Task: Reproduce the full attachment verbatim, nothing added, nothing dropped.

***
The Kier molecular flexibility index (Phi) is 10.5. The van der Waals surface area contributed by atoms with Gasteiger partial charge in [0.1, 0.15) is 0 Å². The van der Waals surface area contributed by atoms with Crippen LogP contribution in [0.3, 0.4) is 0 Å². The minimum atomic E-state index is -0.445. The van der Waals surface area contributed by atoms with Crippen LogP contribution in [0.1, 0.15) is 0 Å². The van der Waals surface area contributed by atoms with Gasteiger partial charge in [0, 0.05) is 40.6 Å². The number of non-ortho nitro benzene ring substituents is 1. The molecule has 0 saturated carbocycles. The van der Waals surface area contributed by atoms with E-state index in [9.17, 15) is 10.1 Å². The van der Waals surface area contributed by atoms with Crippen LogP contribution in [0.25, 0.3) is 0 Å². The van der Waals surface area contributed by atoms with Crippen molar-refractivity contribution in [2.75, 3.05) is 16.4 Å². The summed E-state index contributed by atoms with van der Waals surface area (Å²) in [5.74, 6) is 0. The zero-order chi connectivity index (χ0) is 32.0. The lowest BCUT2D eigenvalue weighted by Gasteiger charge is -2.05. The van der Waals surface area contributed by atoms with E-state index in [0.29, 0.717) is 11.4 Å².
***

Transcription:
The Kier molecular flexibility index (Phi) is 10.5. The van der Waals surface area contributed by atoms with Gasteiger partial charge in [0.1, 0.15) is 0 Å². The van der Waals surface area contributed by atoms with Crippen LogP contribution in [0.3, 0.4) is 0 Å². The minimum atomic E-state index is -0.445. The van der Waals surface area contributed by atoms with Crippen LogP contribution in [0.1, 0.15) is 0 Å². The van der Waals surface area contributed by atoms with Gasteiger partial charge in [0, 0.05) is 40.6 Å². The number of non-ortho nitro benzene ring substituents is 1. The molecule has 0 saturated carbocycles. The van der Waals surface area contributed by atoms with E-state index in [9.17, 15) is 10.1 Å². The van der Waals surface area contributed by atoms with Crippen LogP contribution in [0.25, 0.3) is 0 Å². The van der Waals surface area contributed by atoms with Crippen molar-refractivity contribution in [2.75, 3.05) is 16.4 Å². The summed E-state index contributed by atoms with van der Waals surface area (Å²) in [5.74, 6) is 0. The zero-order chi connectivity index (χ0) is 32.0. The lowest BCUT2D eigenvalue weighted by Gasteiger charge is -2.05. The van der Waals surface area contributed by atoms with E-state index in [0.29, 0.717) is 11.4 Å².